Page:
The Center for American Progress has taken a looks at the potential racially discriminatory effects of provisional voting.
A report issued this week analyzes county-level data from the 2012 midterm elections and specifically investigates the relationship between the use of provisional ballots and the racial composition of voting populations.
“In 2012, there were 2.7 million provisional ballots filed in the U.S., and nearly a third of those were not counted,” said Michele L. Jawando, vice president of legal progress, in a press call.
Pennsylvania and New Jersey are two of 16 states that have statistically significant correlations between the allocation of provisional ballots and concentration of minority voters.
Of the provisional ballots cast in Pennsylvania in 2012, 41.3 percent were rejected. According to the report, the main reasons for rejection were that the voter was not registered in state (74.3 percent); voter registered but in wrong jurisdiction or precinct (22.1 percent); and incomplete or illegible envelope or ballot (3.2 percent).
The 2000 presidential election set the stage for provisional voting. This election was infamously plagued with voter registration issues and and estimated 4 million to 6 million votes were lost. The U.S. Commission on Civil Rights also discovered that minority voters were more likely to lose their vote.
Congress responded to the public outrage by passing the Help America Vote Act, and one of its proposed remedies was provisional voting.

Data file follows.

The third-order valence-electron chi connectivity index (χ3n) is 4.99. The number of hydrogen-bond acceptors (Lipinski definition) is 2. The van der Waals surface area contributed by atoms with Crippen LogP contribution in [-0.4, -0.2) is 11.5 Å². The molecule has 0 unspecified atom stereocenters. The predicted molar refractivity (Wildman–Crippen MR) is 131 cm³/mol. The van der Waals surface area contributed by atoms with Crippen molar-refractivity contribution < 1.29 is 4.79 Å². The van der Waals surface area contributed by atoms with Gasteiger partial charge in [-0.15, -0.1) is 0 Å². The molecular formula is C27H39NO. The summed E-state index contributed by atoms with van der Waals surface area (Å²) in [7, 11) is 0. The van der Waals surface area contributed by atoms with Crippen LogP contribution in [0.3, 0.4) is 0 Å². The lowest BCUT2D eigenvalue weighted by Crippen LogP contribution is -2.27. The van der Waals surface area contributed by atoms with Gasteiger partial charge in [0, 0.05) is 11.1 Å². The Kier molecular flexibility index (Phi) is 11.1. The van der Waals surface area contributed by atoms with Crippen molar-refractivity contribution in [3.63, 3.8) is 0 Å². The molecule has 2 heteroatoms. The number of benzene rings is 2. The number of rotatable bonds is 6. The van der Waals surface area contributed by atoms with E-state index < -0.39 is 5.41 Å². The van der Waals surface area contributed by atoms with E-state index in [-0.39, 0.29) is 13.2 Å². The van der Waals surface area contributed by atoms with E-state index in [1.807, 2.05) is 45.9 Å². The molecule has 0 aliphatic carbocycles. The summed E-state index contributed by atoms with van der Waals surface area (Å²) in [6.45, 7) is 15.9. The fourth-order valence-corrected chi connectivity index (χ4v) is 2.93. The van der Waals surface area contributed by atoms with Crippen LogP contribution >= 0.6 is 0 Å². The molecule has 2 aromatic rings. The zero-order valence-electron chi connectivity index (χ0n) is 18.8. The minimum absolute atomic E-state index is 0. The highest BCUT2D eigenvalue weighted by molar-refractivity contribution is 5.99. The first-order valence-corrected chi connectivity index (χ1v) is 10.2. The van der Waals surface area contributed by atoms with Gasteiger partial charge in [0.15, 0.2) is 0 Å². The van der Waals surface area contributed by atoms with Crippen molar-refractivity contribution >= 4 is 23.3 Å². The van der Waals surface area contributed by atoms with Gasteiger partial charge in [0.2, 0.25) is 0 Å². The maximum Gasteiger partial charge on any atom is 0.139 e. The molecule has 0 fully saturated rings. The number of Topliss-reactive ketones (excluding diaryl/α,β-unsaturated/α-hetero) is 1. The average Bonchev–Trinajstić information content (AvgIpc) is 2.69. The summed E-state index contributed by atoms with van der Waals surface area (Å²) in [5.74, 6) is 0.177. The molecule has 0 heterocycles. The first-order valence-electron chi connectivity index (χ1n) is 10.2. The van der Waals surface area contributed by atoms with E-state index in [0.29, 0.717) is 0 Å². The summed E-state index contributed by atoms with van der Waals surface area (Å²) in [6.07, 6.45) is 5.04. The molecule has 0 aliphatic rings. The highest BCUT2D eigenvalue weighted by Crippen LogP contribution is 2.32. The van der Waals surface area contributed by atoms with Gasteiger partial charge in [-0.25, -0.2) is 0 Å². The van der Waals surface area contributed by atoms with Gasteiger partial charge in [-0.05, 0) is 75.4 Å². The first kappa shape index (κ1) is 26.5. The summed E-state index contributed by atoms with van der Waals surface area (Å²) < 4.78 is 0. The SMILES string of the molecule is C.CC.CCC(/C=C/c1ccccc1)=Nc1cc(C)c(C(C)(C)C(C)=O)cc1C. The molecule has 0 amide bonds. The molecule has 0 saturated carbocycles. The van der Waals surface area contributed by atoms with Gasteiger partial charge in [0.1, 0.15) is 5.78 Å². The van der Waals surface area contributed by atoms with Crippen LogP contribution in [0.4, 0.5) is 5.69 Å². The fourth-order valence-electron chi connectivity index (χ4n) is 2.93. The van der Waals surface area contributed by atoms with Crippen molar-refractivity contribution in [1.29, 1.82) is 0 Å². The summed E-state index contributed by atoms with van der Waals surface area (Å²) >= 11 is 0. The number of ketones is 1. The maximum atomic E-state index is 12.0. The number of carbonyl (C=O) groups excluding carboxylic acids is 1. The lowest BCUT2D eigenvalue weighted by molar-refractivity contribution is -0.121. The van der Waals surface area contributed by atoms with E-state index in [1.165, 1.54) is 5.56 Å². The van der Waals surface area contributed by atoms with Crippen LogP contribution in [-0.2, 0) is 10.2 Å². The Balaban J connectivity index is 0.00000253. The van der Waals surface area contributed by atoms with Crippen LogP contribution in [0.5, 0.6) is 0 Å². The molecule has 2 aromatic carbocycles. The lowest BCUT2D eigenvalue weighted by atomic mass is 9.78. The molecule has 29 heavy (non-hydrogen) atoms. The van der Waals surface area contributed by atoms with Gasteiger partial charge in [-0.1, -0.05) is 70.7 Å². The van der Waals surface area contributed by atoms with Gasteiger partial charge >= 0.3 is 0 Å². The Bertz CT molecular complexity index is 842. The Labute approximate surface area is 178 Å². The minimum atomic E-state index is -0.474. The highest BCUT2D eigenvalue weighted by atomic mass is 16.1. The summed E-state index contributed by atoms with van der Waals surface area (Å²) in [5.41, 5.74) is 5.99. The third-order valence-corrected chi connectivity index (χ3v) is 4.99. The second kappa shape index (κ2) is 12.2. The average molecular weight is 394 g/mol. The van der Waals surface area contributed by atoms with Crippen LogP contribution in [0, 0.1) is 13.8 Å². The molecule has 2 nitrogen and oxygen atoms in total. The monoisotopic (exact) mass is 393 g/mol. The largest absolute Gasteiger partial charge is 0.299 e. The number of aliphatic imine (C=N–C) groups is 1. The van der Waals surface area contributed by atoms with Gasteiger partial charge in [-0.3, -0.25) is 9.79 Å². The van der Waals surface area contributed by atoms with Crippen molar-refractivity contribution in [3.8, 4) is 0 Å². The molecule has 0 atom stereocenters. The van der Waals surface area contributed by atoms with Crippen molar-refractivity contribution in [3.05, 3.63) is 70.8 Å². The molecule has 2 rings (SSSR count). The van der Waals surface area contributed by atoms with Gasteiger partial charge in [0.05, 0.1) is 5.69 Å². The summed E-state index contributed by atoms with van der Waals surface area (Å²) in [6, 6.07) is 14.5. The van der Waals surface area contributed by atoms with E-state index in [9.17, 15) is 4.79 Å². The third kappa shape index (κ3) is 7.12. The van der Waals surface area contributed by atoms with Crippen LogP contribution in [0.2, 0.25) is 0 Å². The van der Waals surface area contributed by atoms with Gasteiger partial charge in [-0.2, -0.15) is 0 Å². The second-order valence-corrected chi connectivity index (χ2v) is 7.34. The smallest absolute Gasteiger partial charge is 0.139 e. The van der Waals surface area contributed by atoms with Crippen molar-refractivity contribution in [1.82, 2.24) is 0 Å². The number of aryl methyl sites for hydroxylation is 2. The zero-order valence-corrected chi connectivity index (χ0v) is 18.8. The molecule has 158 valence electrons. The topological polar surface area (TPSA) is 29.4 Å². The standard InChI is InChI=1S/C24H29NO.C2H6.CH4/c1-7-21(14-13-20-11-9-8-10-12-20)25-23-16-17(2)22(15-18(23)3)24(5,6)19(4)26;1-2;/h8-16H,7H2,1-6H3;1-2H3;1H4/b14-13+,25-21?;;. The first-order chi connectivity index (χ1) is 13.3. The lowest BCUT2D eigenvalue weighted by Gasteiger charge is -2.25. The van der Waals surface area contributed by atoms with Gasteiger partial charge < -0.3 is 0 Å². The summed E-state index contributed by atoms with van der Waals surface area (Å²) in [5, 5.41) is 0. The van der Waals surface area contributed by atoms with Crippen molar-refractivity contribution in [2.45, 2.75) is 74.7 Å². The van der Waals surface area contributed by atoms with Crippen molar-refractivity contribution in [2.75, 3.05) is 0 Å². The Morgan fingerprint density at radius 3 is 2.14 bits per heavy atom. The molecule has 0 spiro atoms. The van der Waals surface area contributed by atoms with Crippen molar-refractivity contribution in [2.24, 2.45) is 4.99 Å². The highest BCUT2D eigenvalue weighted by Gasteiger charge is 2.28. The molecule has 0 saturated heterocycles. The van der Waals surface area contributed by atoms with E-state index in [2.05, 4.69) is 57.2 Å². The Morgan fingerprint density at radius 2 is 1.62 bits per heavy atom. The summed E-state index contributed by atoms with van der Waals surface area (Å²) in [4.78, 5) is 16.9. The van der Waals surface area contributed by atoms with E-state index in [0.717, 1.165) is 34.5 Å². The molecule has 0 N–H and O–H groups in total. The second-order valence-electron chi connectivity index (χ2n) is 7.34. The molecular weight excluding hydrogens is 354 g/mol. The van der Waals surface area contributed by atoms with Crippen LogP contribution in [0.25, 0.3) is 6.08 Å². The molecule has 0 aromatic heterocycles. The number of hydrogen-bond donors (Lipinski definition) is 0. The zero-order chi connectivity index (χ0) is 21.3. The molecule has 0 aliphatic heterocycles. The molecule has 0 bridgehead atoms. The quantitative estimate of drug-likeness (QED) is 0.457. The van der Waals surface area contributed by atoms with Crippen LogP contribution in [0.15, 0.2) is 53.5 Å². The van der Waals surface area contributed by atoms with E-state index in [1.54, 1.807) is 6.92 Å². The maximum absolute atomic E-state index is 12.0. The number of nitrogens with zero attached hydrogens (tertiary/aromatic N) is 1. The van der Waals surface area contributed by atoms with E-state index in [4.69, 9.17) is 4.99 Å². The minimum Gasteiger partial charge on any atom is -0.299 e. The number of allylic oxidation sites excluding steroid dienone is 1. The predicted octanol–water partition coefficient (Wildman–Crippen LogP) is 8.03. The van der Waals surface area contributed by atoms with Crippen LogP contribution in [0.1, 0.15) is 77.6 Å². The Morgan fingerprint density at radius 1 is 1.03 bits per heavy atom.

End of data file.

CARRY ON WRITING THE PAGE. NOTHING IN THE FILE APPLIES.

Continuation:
A provisional ballot can be issued when a voter faces a registration issue on election day. Types of typical registration issues include the voter arriving at the wrong polling place, not having the proper ID, or not finding their name in the voter rolls.
“While the intent was for provisional ballots to act as a fail-safe measure for voters — which is better than denying voters the ability to cast any ballot — the use of provisional ballots has led to mixed results in practice,” states the report.
In addition to concluding that provisional voting could have discriminatory effects, the report states that the high use of provisional ballots suggests that US election administration is still lacking.
“While voter error may be the reason for the issuance of some provisional ballots, cumbersome voter registration procedures, restrictive voting laws, lack of voter education, poorly maintained voter registration lists, and mismanagement by election officials all contribute to voters casting provisional instead of regular ballots,” the report continues.
Jawando is worried that, in addition to the increase in voter registration laws, the provisional ballots will continue the trend of disproportionate disenfranchisement of minority voters.
“We want election officials to see that there may be a troubling trend in their states, but recognize there are things they can do to correct that,” she said.
Proposed solutions include establishing same-day registration and online registration, or expanding early voting.
“We need to make sure that any law that prevents people from entering a poling place, or when they get there, having their vote cast and counted, is problematic and we all should do better,” said Jawando.